We are, by nature, hysterical. I’m not singling out any group — Americans, liberals, conservatives, religious fundamentalists, 14-year-old girls — I’m talking about Homo sapiens (which, ironically, is Latin for “wise man”). We gravitate toward hysteria like big hairy moths bashing into a bare porch bulb. Every year offers new proof; this year it was the Tea Party, or at least its most vocal, visible elements. (As a Tea Party critic I am frequently told in admonishing tones that the guys and gals dressed in Revolutionary War costumes waving Hitler signs are an outlier. I suppose I buy it, though for an outlier there sure are a lot of them.) But anyway — my point isn’t, again, to single anyone out. We’re all, to varying degrees, guilty.
And so here’s my catchall New Year’s resolution: calm the f#@% down. Breathe. In and out. Take a walk; play with your children; eat an ice cream sandwich. And try to remember how incredibly lucky we are — no matter how unlucky our present circumstances may be — to exist in the first place. “How,” to quote Monty Python, “amazingly unlikely is your birth.” To say life is a gift is to recycle a cliche that’s trite even by cliche standards — but that doesn’t mean it isn’t true. Every moment, every conversation, every small revelation, every rain drop on your windshield is unique and fleeting and amazing when perceived through the flawed, perfect prism that is the human mind.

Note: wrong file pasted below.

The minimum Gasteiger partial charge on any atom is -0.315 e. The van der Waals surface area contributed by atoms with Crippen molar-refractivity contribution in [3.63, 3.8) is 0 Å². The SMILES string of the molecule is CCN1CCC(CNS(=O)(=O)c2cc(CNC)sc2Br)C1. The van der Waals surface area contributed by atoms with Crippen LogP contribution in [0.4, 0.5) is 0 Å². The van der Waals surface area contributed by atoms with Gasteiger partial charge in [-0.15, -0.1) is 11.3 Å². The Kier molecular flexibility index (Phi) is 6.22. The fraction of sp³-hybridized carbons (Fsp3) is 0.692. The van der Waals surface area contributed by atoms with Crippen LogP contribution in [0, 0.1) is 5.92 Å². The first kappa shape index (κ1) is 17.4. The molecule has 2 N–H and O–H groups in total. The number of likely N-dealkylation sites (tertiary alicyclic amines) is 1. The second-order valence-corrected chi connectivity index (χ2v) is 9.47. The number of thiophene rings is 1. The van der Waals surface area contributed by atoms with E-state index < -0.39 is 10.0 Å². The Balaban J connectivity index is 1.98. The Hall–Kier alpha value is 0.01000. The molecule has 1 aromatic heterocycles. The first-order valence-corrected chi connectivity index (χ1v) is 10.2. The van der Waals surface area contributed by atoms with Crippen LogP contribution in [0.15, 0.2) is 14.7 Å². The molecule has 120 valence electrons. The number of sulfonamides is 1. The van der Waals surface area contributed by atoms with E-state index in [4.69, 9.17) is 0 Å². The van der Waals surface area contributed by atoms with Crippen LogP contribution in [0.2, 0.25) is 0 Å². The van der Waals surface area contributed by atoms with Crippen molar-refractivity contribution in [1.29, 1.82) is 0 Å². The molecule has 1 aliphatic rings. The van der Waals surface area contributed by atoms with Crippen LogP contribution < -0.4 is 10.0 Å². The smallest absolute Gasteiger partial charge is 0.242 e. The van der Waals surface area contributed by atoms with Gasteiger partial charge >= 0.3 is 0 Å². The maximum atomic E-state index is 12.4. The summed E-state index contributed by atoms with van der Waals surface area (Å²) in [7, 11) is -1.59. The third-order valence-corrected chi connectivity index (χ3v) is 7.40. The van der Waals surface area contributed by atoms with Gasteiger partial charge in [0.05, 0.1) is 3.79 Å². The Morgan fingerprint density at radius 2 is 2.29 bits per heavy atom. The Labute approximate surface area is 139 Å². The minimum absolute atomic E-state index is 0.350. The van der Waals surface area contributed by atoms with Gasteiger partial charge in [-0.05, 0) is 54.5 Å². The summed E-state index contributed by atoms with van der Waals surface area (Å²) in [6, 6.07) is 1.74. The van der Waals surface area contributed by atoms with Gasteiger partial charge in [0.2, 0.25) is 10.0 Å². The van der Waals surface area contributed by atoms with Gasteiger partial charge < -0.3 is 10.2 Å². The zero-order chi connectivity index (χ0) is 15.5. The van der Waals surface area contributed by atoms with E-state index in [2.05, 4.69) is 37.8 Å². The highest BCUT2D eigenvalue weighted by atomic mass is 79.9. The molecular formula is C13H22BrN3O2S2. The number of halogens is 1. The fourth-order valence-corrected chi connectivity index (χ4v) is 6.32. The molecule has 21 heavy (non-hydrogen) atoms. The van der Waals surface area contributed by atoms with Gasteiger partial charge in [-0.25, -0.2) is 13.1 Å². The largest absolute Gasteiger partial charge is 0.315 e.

And here’s another thing that’s true about all of us: we want to do good, and we don’t want to hurt others. Oh yes, there are exceptions. Lord knows there are exceptions. But in general, the people you meet, if you strip away whatever protective layers they’ve installed out of laziness and necessity, are an awful lot like you. And that’s a good thing, because it means we aren’t as alone as we tend to think, that we have fellow travelers on this crazy spinning space ride who might even be willing to let us glance at their map or share a sandwich.
I’m not saying don’t wave signs or shout slogans or shake a fist at your oppressors, real and imagined. There’s a time and place for that, both as an exercise in populist muscle-flexing and as a release valve for the pent-up rage we all acquire along the bumpy boulevard of bills and pink slips and personal failures. By all means find outlets for your angst — preferably constructive ones, but hey, sometimes you’ve got to bite the pillow that’s closest to you.
All I ask is that we (and, to reiterate, this decidedly includes “I”) try to pick our battles, to recognize when we’re being manipulated (when the burning we feel is being fed more by cable networks and reality TV stars than our own moral compass), and most of all to dilute our anger with a healthy dollop of rumination and, whenever possible, tranquility. It’s better for you, better for the greater social experiment, and better for your pillow.
Happy New Year.